One of the binaries that caught my interest was DoublePulsar. This is the main tool used by the Equation Group to compromise Windows hosts using a SMB and RDP zero-day exploit.
Although the attack surface is complicated, my fellow researchers at zerosum0x0.com did a highly competent job of describing it. To me, the most interesting step in the attack is the patching of the function dispatch table of the device driver Srv.sys in memory. Slot 0x20 (14) in this table originally pointed to the SrvTransactionNotImplemented() dispatch function. It is hijacked by the malware.
Why is this interesting? Because even though the implementation of this attack is quite brilliant, it is trivial to identify this attack in your network.
I refer you to page 426 of (Microsoft’s Common Internet File System (CIFS) Protocol) protocol document:
126.96.36.199 TRANS2_SESSION_SETUP (0x000E)
“This Transaction2 subcommand was introduced in the NT LAN Manager dialect. This subcommand is reserved but not implemented. Clients SHOULD NOT send requests using this command code. Servers receiving requests with this command code SHOULD return STATUS_NOT_IMPLEMENTED (ERRDOS/ERRbadfunc).”The CIFS/SMB TRANS2_SESSION_SETUP subcommand was never implemented by Microsoft. The standard states that any call to the command by a Windows client should return a STATUS_NOT_IMPLEMENTED reply. Once DoublePulsar redirects the Srv.sys SrvTransactionNotImplemented function pointer to its own code injected in memory, any SMB call to a NOT_IMPLEMENTED SMB subcommand will end up calling the DoublePulsar code.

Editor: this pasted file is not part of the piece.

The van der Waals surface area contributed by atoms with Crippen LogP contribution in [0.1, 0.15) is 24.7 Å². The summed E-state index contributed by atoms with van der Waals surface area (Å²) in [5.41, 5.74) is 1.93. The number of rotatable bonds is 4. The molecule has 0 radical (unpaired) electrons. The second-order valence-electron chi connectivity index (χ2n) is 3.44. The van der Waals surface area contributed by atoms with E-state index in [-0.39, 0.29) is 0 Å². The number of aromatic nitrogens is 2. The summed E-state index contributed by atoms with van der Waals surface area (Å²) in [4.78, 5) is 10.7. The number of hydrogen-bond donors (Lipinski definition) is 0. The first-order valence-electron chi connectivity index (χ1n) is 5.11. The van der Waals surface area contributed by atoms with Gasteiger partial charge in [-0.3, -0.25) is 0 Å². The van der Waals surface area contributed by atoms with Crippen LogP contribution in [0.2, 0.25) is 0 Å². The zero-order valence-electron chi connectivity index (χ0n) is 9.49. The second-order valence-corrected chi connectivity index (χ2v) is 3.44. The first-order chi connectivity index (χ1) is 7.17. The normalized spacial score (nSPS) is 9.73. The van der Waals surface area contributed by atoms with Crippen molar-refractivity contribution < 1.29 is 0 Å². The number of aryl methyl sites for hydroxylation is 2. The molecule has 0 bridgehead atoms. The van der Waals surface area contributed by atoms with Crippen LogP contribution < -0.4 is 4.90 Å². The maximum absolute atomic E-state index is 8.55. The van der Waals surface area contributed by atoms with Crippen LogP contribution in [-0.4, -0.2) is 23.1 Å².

Knowing this, is it possible to identify DoublePulsar in your network by simply looking for SMB requests for NON_IMPLEMENTED subcommands, or even simpler, any SMB STATUS_NOT_IMPLEMENTED response? Yes.
To illustrate this, look at the WireShark screenshot below that shows a SMB call to the TRANS2_SESSION_SETUP (0x000E) subcommmand.